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During the 17th and 18th centuries, smuggling on the Solway coast was rife. Large gangs of professional smugglers operated on the Scottish coast and, to a lesser extent, on the English side. Many illicit loads were landed between Saltpans and Skinburness by these ‘midnight traders’.
Three favourite landing spots for the smugglers. It is said much of the contraband was taken to
Hayton Castle and hidden there!
During the 1700s, custom duties payable on goods in the Isle of Man were considerably lower than on the mainland. Money could be made by buying legally imported goods on the island, repacking them in smaller parcels and smuggling them into England and Scotland along the Solway. The Isle of Man was known as ‘that warehouse of frauds’ because so much contraband, from all over the world, was stored there.
Sales of goods seized by the customs officers were held regularly at Carlisle, Whitehaven, Workington and Ulverston in the 18th and early 19th centuries. They included: Tobacco, spirits, tea, silk, salt, Russian linen, cotton stockings, feathers for beds, glue, human hair, starch, candles, cheese and hair powder.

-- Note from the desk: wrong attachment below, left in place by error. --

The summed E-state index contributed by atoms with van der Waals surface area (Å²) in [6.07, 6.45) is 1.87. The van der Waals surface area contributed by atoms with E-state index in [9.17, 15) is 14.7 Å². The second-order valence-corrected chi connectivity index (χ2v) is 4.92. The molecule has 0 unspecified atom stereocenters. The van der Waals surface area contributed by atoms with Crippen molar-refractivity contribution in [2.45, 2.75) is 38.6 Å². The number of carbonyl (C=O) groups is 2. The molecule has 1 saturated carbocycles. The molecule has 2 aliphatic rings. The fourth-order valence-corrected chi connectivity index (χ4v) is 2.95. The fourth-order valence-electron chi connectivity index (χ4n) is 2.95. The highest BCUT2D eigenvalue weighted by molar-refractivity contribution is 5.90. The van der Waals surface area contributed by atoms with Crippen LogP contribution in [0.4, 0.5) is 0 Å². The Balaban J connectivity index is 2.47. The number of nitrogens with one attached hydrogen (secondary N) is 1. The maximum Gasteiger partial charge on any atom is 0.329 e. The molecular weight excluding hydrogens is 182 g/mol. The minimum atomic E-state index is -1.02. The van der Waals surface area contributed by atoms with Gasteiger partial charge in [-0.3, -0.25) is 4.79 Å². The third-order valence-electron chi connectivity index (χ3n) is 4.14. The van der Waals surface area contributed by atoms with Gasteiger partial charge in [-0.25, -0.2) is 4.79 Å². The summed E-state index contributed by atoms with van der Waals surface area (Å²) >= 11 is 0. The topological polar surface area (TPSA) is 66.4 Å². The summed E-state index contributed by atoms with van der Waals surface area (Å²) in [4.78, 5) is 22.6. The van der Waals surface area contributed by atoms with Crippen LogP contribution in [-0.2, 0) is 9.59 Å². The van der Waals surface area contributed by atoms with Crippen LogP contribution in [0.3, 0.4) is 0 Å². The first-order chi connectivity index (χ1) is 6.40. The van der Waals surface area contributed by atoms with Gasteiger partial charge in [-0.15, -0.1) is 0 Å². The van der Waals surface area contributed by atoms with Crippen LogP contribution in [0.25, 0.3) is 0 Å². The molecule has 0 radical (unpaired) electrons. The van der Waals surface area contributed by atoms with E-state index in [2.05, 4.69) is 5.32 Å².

In 1724, brandy was seized from a sloop near Skinburness. In 1731, eighteen casks of brandy were found on the shore near Dubmill Point after two local men, Joseph Simm and Daniel Miller tipped off the customs officers. The two informers were left to keep watch on the area but were discovered by two of the smugglers, John Sharp and John Osborn, who promptly gave them a beating. The informers brought charges of assault against the smugglers but the case was dismissed by the jury!
In 1764, the Customs men found “a very considerable gang of smugglers, armed with guns and pistols, escorting about forty horse loads of brandy and tea” near Hayton, just inland from the coast. The officers attacked but “being overpowered with so much superior force, were obliged to retreat”.
Spirits were usually packed into small 9-gallon barrels called Ankers. This one is displayed in Bowness church.
A Smuggler’s Pannier or belly flask holds about two gallons of whisky. It can be hidden under a man’s greatcoat or disguised as a woman’s pregnancy.
Between 1772 and 1787 a small boat, named the Ferret, was used by Customs officials to intercept the smugglers at sea. Here she is pictured, sailing past the Longhouse at Skinburness where she was based.
In 1755, a young Manx smuggler, Thomas Stowell, was aboard a boat, intercepted by the King’s boat from Skinburness. During the chase, shots were fired and Stowell was wounded. He was landed, with his cargo of brandy and tobacco, at Bowness-on-Solway where he died. He is buried in the churchyard there where his gravestone still stands under a Yew tree. Six more smugglers are buried, in unmarked graves, under the same tree.
Stowell's grave stone
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